United Specialty Insurance Company (Delaware) v. Royal Parking Services, Inc. et al

Filing 48

ORDER granting 29 Motion to Intervene. Ordered by Judge I. Leo Glasser on 9/1/2017. (Weitzer, Iliza)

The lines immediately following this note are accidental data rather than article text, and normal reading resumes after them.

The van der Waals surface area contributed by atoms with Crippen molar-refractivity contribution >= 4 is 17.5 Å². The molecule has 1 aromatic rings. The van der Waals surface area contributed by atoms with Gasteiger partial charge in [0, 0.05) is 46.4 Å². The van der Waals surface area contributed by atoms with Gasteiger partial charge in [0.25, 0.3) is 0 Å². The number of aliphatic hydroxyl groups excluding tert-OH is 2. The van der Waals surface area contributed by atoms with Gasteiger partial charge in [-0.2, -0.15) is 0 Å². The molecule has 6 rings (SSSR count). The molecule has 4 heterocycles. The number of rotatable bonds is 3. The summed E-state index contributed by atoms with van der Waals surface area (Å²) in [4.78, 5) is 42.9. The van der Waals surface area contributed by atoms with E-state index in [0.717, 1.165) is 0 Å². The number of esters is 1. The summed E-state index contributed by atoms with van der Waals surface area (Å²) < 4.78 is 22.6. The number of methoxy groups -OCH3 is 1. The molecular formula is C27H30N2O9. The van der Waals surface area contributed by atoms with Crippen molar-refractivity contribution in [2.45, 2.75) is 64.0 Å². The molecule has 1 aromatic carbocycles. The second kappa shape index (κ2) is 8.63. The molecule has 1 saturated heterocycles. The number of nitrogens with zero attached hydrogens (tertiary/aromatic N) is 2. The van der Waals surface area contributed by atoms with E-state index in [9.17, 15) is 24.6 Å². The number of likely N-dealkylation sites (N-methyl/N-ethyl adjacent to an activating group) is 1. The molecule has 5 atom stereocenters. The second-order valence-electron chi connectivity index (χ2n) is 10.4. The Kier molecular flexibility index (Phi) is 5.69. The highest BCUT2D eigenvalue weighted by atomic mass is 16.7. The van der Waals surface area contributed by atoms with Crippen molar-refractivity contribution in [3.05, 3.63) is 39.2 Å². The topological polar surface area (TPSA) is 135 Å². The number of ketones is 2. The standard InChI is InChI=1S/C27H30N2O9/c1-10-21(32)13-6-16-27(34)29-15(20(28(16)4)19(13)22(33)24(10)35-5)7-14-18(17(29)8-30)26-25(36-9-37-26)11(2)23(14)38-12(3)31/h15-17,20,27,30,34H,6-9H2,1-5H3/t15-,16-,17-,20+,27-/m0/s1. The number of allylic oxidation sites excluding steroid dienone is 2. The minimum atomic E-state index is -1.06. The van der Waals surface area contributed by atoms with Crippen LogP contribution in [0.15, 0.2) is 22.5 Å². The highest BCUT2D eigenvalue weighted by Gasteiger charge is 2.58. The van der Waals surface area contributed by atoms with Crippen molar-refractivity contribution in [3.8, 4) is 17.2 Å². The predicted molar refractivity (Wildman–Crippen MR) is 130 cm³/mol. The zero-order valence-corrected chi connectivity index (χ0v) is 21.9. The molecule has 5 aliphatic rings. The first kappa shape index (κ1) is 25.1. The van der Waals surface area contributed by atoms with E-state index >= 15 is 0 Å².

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UNITED STATES DISTRICT COURT EASTERN DISTRICT OF NEW YORK --------------------------------------------------------------x UNITED SPECIALTY INSURANCE CO., MEMORANDUM AND ORDER 17-CV-1395 Plaintiff, - against ROYAL PARKING SERVICES, INC.; SCHMUEL BERGER; SHEM ROKEACH; CLARK MCNEIL; BREADBERRY INC.; BREADBERRY USA LLC; MEAT AT BREADBERRY INC.; and MEG SERVICES INC., Defendants. --------------------------------------------------------------x GLASSER, Senior United States District Judge: Plaintiff United Specialty Insurance Company (“USIC”) commenced this action seeking a declaratory judgment that it is not required to defend or indemnify a number of named parties in a personal injury action currently pending in New York State Supreme Court, Kings County, Index. No. 502140/2015 (the “Berger Action”). National General Insurance Online, Inc. (“National General”) moved to intervene and assert counterclaims against USIC. USIC opposes that motion, which is now before the Court. For the reasons indicated herein, National General’s motion to intervene is GRANTED. BACKGROUND The parties do not dispute the relevant facts, which are taken from their motion papers. ECF 29, 34, 35. This action stems from bodily injuries suffered by Schmuel Berger (“Berger”) on February 17, 2015 when he was allegedly struck by a car that was owned by Shem Rokeach (“Rokeach”) and insured by the proposed intervenor, National General. At the time of the accident, the vehicle was driven by Clark McNeil (“McNeil”), who was employed by Royal Parking Services (“Royal”), a valet company insured by Plaintiff USIC. 1 Three separate lawsuits ensued. First, Berger initiated the aforementioned Berger Action, seeking recovery for his injuries from Rokeach, McNeil and Royal. National General (as insurer of the vehicle) undertook to defend McNeil (the driver) in the Berger Action as a courtesy subject to a Reservation of Rights. ECF 35, Ex. A. Second, National General initiated a declaratory judgment action in the New York State Supreme Court, New York County, Index No. 155665/15 (“National General Action”), seeking a declaration that it had no duty to defend and indemnify McNeil. On August 31, 2016, that court granted that judgment against McNeil by default. ECF 29-2. Thereafter, by tender demand dated October 5, 2016, National General requested USIC to assume McNeil’s defense in the Berger Action and reimburse it for the costs it had incurred defending him to date. ECF 29-3. USIC did not respond to that demand, or to a follow-up email. ECF 29-4. The record does not indicate whether National General has continued to defend McNeil in the Berger Action. Third, USIC, the insurer of Royal, commenced this action in this Court on March 13, 2017, seeking a declaration that it has no duty to defend or indemnify McNeil, Rokeach or Royal in the Berger Action. ECF 1, Complaint. National General seeks to intervene in this action and asserts two counterclaims for affirmative relief: (1) a declaration that USIC has a duty to defend and indemnify McNeil in the Berger Action, and (2) a declaration that National General is entitled to reimbursement from USIC for its defense of McNeil in the Berger Action. ECF 29-6. Neither McNeil nor Royal has ever appeared in this USIC action, and on August 22, 2017, the Clerk of the Court issued certificates of default against them. ECF 43, 46. DISCUSSION Rule 24(a)(2) of the Federal Rules of Civil Procedure provides a four part test for intervention as of right. The proposed intervenor must (1) timely file an application to intervene, 2 (2) show the existence of an interest in this pending action, (3) demonstrate that the interest may be impaired by the disposition of the pending action, and (4) show that the interest is not protected adequately by the parties to this action.” Brennan v. N.Y.C. Bd. of Educ., 260 F.3d 123, 128-29 (2d Cir. 2001). The timeliness of National General’s motion is not disputed here, but the remaining factors are. Under the second factor, for an interest to be cognizable, it must be “direct, substantial, and legally protectable.” Washington Elec. Coop., Inc. v. Massachusetts Mun. Wholesale Elec. Co., 922 F.2d 92, 97 (2d Cir. 1990). It is clear that National General has an interest in this action because its “coverage obligations will necessarily be shaped” by this Court’s judgment. Certified Multi-Media Solutions, Ltd. v. Preferred Contractors Ins. Co. Risk Retention Grp. LLC, 14-CV-5227, 2015 WL 5676786, at *10 (E.D.N.Y. Sept. 24, 2015); see also Hartford Fire Ins. Co. v. Mitlof, 193 F.R.D. 154, 160 (S.D.N.Y. 2000). Rokeach, as the owner of the car, will be liable in the Berger Action only to the extent that McNeil, the driver, is found liable. N.Y. Veh. & Traffic L. § 388. National General, as Rokeach’s insurer, is therefore interested in absolving McNeil from negligence: if McNeil is not liable, then Rokeach is not either. USIC seeks to be relieved of its obligation to insure and defend McNeil, but if that relief is granted, then there is no real possibility of McNeil being cleared from liability in the Berger Action. As a result, if USIC succeeds in this action, National General will either be on the hook for Rokeach’s vicarious liability, bottomed on McNeil’s negligence, or more likely, would continue to defend McNeil in the Berger Action, at its own cost, to mitigate vicarious liability against Rokeach. Additionally, National General would have no remedy for reimbursement of McNeil’s defense. 1 1 USIC argues that the voluntary payment doctrine bars National General’s right to reimbursement of McNeil’s defense costs. ECF 34, Opposition, at p. 4. However, “[o]nce an insurance company that has voluntarily assumed the defense in an action attempts to retender the 3 Furthermore, intervention will not affect the scope of this case, which is about USIC’s obligation to defend and indemnify McNeil and Royal. Wash. Elec. Coop., 922 F.2d at 97. National General’s counterclaims are squarely aligned with that issue. Intervention here will thus serve the primary purpose of Rule 24 “to prevent a multiplicity of suits where common questions of law or fact are involved.” Id. For all of those reasons, the Court finds that National General has a sufficiently protectable interest in this law suit to require intervention. Under the third factor, disposition of this action may impair National General’s interests. As already indicated, a declaratory judgment in USIC’s favor will force National General to bear both the cost of defending McNeil and any judgment against Rokeach stemming from McNeil’s liability in the Berger Action. Additionally, any separate actions contemplated by National General for indemnity or reimbursement would be prejudiced by a determination in this action that USIC has no obligation to McNeil or Royal. Oneida Indian Nation of Wis. v. New York, 732 F.2d 261, 265 (2d Cir. 1984) (intervention is required if “there is a substantial likelihood that the claims and interests of the proposed intervenors . . . may be adversely affected at least by principles of stare decisis, arising out of the final judgment to be entered in this case”); Certified Multi-Media Solutions, 2015 WL 5676786, at *12; Sackman v. Liggett Grp., 167 F.R.D. 6, 21 (E.D.N.Y. 1996). Finally, there is “persuasive evidence that [McNeil] will not pursue [his defense] vigorously” in this case, and thus he will not protect National General’s interests. Wash. Elec. defense to the appropriate party, the insurance company is no longer a volunteer.” Merchants Mut. Ins. Grp. v. Travelers Ins. Co., 24 A.D.3d 1179, 1181 (4th Dep’t 2005) (citing cases); see also Smart Style Indus., Inc. v Pennsylvania Gen. Ins. Co., 947 F Supp 102, 103 (S.D.N.Y. 1996). National General sent a tender demand to USIC on October 5, 2016. ECF 29-3, 29-4. Thus, from at least that date onwards, National General was not a volunteer and may be eligible for reimbursement. 4 Coop., 922 F.2d at 98. McNeil failed to appear in the National General Action, resulting in a default judgment, and has failed to appear in this action as well. The recent entry of default in this case (ECF 43) will presumably be followed by USIC’s motion for a default judgment against McNeil. Thus, it cannot be sincerely argued that McNeil will adequately represent National General’s interests before this Court. See Known Litig. Holdings, LLC v. Navigators Ins. Co., No. 12-CV-269, 2014 WL 6388787, at *7 (D. Conn. Nov. 14, 2014). CONCLUSION For the foregoing reasons, National General’s motion to intervene is granted. SO ORDERED. Dated: Brooklyn, New York September 1, 2017 /s/ I. Leo Glasser 5